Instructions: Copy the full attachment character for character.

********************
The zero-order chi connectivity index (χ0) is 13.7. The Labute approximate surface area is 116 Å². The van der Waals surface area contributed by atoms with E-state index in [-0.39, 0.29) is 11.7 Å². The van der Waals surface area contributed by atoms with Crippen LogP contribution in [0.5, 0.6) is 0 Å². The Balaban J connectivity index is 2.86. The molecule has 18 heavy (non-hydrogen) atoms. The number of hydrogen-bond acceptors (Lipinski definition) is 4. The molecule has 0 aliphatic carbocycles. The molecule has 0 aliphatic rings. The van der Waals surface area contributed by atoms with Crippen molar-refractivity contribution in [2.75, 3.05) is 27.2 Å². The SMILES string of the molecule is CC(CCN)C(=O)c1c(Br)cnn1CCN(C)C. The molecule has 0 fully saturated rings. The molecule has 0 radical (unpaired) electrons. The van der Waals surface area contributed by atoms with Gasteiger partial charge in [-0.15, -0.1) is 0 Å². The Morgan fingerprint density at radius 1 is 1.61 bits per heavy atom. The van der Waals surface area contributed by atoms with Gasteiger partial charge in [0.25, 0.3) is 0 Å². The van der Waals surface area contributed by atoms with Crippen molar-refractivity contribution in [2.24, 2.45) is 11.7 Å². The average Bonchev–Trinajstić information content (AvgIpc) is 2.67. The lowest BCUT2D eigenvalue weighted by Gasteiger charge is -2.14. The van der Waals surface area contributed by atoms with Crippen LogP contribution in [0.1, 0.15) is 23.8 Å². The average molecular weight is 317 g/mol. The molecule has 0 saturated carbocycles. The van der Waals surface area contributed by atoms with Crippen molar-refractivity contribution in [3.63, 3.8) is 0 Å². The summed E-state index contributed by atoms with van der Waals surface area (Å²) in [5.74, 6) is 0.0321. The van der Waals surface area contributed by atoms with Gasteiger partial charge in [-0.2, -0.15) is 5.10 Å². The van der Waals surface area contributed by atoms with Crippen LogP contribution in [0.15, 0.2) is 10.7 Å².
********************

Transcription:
The zero-order chi connectivity index (χ0) is 13.7. The Labute approximate surface area is 116 Å². The van der Waals surface area contributed by atoms with E-state index in [-0.39, 0.29) is 11.7 Å². The van der Waals surface area contributed by atoms with Crippen LogP contribution in [0.5, 0.6) is 0 Å². The Balaban J connectivity index is 2.86. The molecule has 18 heavy (non-hydrogen) atoms. The number of hydrogen-bond acceptors (Lipinski definition) is 4. The molecule has 0 aliphatic carbocycles. The molecule has 0 aliphatic rings. The van der Waals surface area contributed by atoms with Crippen molar-refractivity contribution in [2.75, 3.05) is 27.2 Å². The SMILES string of the molecule is CC(CCN)C(=O)c1c(Br)cnn1CCN(C)C. The molecule has 0 fully saturated rings. The molecule has 0 radical (unpaired) electrons. The van der Waals surface area contributed by atoms with Gasteiger partial charge in [-0.15, -0.1) is 0 Å². The Morgan fingerprint density at radius 1 is 1.61 bits per heavy atom. The van der Waals surface area contributed by atoms with Gasteiger partial charge in [0.25, 0.3) is 0 Å². The van der Waals surface area contributed by atoms with Crippen molar-refractivity contribution in [2.24, 2.45) is 11.7 Å². The average Bonchev–Trinajstić information content (AvgIpc) is 2.67. The lowest BCUT2D eigenvalue weighted by Gasteiger charge is -2.14. The van der Waals surface area contributed by atoms with Crippen LogP contribution in [0.1, 0.15) is 23.8 Å². The average molecular weight is 317 g/mol. The molecule has 0 saturated carbocycles. The van der Waals surface area contributed by atoms with Crippen molar-refractivity contribution in [3.63, 3.8) is 0 Å². The summed E-state index contributed by atoms with van der Waals surface area (Å²) in [5.74, 6) is 0.0321. The van der Waals surface area contributed by atoms with Gasteiger partial charge in [-0.2, -0.15) is 5.10 Å². The van der Waals surface area contributed by atoms with Crippen LogP contribution in [0.15, 0.2) is 10.7 Å².